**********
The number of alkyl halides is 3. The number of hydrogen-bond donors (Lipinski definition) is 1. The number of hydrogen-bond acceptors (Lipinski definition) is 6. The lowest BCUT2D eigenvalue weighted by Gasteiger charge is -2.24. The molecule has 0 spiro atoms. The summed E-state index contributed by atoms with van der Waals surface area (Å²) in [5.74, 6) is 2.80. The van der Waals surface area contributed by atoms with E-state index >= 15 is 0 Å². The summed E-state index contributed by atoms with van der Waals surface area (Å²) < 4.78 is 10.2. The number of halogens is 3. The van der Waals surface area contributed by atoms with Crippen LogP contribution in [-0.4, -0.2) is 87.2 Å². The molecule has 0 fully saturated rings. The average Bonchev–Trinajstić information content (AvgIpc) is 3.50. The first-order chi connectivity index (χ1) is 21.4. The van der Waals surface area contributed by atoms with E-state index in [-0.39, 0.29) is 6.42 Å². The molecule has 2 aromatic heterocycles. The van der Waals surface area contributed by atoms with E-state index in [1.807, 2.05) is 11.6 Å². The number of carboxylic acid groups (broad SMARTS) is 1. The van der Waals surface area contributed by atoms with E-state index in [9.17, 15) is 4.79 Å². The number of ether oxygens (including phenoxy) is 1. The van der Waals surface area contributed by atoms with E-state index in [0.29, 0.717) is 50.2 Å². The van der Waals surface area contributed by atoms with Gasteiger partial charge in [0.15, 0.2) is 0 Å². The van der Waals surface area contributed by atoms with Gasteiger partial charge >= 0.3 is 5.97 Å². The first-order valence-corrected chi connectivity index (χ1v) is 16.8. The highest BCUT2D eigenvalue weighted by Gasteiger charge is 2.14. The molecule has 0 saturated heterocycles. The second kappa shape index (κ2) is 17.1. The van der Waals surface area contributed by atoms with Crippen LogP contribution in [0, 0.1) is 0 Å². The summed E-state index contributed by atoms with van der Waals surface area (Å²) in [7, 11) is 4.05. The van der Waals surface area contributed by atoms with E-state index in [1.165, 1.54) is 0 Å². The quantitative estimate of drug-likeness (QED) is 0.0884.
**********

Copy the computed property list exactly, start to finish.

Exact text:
The number of alkyl halides is 3. The number of hydrogen-bond donors (Lipinski definition) is 1. The number of hydrogen-bond acceptors (Lipinski definition) is 6. The lowest BCUT2D eigenvalue weighted by Gasteiger charge is -2.24. The molecule has 0 spiro atoms. The summed E-state index contributed by atoms with van der Waals surface area (Å²) in [5.74, 6) is 2.80. The van der Waals surface area contributed by atoms with E-state index >= 15 is 0 Å². The summed E-state index contributed by atoms with van der Waals surface area (Å²) < 4.78 is 10.2. The number of halogens is 3. The van der Waals surface area contributed by atoms with Crippen LogP contribution in [-0.4, -0.2) is 87.2 Å². The molecule has 0 fully saturated rings. The average Bonchev–Trinajstić information content (AvgIpc) is 3.50. The first-order chi connectivity index (χ1) is 21.4. The van der Waals surface area contributed by atoms with E-state index in [-0.39, 0.29) is 6.42 Å². The molecule has 2 aromatic heterocycles. The van der Waals surface area contributed by atoms with E-state index in [1.807, 2.05) is 11.6 Å². The number of carboxylic acid groups (broad SMARTS) is 1. The van der Waals surface area contributed by atoms with E-state index in [9.17, 15) is 4.79 Å². The number of ether oxygens (including phenoxy) is 1. The van der Waals surface area contributed by atoms with E-state index in [0.29, 0.717) is 50.2 Å². The van der Waals surface area contributed by atoms with Gasteiger partial charge in [0.15, 0.2) is 0 Å². The van der Waals surface area contributed by atoms with Gasteiger partial charge >= 0.3 is 5.97 Å². The first-order valence-corrected chi connectivity index (χ1v) is 16.8. The highest BCUT2D eigenvalue weighted by Gasteiger charge is 2.14. The molecule has 0 saturated heterocycles. The second kappa shape index (κ2) is 17.1. The van der Waals surface area contributed by atoms with Crippen LogP contribution in [0, 0.1) is 0 Å². The summed E-state index contributed by atoms with van der Waals surface area (Å²) in [7, 11) is 4.05. The van der Waals surface area contributed by atoms with E-state index in [1.165, 1.54) is 0 Å². The quantitative estimate of drug-likeness (QED) is 0.0884.